Then, the article was updated at the bottom with an embedded Facebook post from Greater Cincinnati/Northern Kentucky Crime Stoppers. First, that should’ve been the LEAD. Second, the person in Tampa who wrote it (or was called by another station to write it because the other stations were technically not able) should’ve realized the lead written earlier said he was still wanted! And third, nobody from any of the other stations in all these big cities even bothered to notice!
For a moment, I was VERY impressed and surprised with New York for actually rewriting the article. The did so a day later. Unfortunately, they never mentioned anywhere that he was caught!
My “favorite” part is the special phone number at the end for any New Yorkers who happened to be traveling to the Cincinnati area to call if they run into this guy. Wouldn’t most see him and automatically call 911?
As you can imagine, I’m disgusted with my former field. I’ve been saying…
“I didn’t leave journalism, but journalism left me.”
…to several people recently, and I’ll have more to write about — not necessarily this specific company — in the coming days.
I’m not saying other TV station groups don’t do the same thing, but earlier I mentioned this started by seeing “a man with what you might call distinguishable, unique characteristics” on “what many would consider a gossip site,” and then went on a wild goose chase. Look what I caught!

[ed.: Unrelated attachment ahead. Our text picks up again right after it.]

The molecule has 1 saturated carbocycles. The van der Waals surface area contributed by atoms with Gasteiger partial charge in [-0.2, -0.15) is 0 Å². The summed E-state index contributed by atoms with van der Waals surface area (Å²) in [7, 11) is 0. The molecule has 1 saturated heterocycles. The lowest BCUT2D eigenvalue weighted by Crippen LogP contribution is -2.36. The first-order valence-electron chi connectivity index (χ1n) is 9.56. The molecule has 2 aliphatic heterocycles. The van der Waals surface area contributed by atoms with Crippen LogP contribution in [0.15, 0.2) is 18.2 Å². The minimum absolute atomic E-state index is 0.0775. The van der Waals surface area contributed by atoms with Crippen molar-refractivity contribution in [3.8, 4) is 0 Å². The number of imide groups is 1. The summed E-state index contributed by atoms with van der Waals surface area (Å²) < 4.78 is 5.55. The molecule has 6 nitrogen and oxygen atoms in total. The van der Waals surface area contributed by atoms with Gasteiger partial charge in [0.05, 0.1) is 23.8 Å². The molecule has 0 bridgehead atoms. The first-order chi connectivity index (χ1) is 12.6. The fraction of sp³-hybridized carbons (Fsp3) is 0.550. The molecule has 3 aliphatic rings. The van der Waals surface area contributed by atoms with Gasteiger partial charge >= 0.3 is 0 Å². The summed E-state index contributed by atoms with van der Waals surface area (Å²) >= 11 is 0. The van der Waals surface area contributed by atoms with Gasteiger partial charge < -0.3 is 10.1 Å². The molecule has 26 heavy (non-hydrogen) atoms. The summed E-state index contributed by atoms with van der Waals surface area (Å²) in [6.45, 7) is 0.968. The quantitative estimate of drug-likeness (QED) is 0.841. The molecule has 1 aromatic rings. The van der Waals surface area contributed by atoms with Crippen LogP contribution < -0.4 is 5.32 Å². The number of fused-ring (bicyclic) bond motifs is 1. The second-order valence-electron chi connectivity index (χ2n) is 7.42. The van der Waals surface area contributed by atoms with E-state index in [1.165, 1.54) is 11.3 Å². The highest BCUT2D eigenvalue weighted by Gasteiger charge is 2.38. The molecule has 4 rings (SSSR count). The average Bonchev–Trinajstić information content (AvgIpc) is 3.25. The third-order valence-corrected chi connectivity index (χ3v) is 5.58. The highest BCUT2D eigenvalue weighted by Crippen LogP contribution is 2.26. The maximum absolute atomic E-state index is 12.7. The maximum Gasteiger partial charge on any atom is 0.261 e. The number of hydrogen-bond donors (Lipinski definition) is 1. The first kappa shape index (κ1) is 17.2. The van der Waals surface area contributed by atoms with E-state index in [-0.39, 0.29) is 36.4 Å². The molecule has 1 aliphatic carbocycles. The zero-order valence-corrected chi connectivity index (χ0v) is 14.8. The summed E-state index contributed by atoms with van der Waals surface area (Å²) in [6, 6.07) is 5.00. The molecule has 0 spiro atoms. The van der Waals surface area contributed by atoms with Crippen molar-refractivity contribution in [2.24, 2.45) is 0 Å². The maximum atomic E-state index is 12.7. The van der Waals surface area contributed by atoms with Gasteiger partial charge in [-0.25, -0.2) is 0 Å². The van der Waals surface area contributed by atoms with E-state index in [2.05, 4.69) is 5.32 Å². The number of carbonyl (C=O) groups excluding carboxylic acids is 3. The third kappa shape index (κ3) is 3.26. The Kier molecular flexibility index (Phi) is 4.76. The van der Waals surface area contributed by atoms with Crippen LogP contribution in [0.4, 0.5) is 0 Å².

Who knows how often something like this happens? Fox people — corporate and/or local — am I right or wrong? Are you serving the public interest? Comment below.
One last thing: So Fox is big when it comes to sharing. It costs little. Next week, the Federal Communications Commission may let Sinclair Broadcast Group buy Tribune Media but force Sinclair to sell off a bunch of stations because it’ll be (way, way, way) too big.
Reports are Fox will buy ten of those stations. That means, as I wrote earlier this month about the company:
Cleveland, are you listening?